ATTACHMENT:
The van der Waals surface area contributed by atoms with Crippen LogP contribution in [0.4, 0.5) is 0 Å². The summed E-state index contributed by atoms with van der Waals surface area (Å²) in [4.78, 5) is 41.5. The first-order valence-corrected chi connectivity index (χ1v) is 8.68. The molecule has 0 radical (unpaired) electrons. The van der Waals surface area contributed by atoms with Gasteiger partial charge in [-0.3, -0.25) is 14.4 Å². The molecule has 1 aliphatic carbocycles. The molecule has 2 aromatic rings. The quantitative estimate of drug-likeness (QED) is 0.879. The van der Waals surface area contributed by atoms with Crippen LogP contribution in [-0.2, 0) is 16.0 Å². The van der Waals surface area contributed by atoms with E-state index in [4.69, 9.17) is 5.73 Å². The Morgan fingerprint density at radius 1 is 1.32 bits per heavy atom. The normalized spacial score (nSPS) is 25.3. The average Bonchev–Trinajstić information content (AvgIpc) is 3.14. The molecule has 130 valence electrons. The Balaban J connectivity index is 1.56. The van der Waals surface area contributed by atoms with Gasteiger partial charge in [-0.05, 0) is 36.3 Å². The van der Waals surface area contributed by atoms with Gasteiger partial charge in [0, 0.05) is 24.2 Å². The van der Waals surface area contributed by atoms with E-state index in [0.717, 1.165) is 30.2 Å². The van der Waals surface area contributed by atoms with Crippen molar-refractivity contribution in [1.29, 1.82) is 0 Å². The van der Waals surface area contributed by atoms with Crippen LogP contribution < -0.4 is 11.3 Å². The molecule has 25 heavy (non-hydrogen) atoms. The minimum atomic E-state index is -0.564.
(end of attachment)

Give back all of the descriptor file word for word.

The van der Waals surface area contributed by atoms with Crippen LogP contribution in [0.4, 0.5) is 0 Å². The summed E-state index contributed by atoms with van der Waals surface area (Å²) in [4.78, 5) is 41.5. The first-order valence-corrected chi connectivity index (χ1v) is 8.68. The molecule has 0 radical (unpaired) electrons. The van der Waals surface area contributed by atoms with Gasteiger partial charge in [-0.3, -0.25) is 14.4 Å². The molecule has 1 aliphatic carbocycles. The molecule has 2 aromatic rings. The quantitative estimate of drug-likeness (QED) is 0.879. The van der Waals surface area contributed by atoms with Crippen LogP contribution in [-0.2, 0) is 16.0 Å². The van der Waals surface area contributed by atoms with E-state index in [4.69, 9.17) is 5.73 Å². The Morgan fingerprint density at radius 1 is 1.32 bits per heavy atom. The normalized spacial score (nSPS) is 25.3. The average Bonchev–Trinajstić information content (AvgIpc) is 3.14. The molecule has 130 valence electrons. The Balaban J connectivity index is 1.56. The van der Waals surface area contributed by atoms with Gasteiger partial charge in [-0.05, 0) is 36.3 Å². The van der Waals surface area contributed by atoms with Gasteiger partial charge in [0, 0.05) is 24.2 Å². The van der Waals surface area contributed by atoms with E-state index in [0.717, 1.165) is 30.2 Å². The van der Waals surface area contributed by atoms with Crippen molar-refractivity contribution in [1.29, 1.82) is 0 Å². The van der Waals surface area contributed by atoms with Crippen LogP contribution < -0.4 is 11.3 Å². The molecule has 25 heavy (non-hydrogen) atoms. The minimum atomic E-state index is -0.564.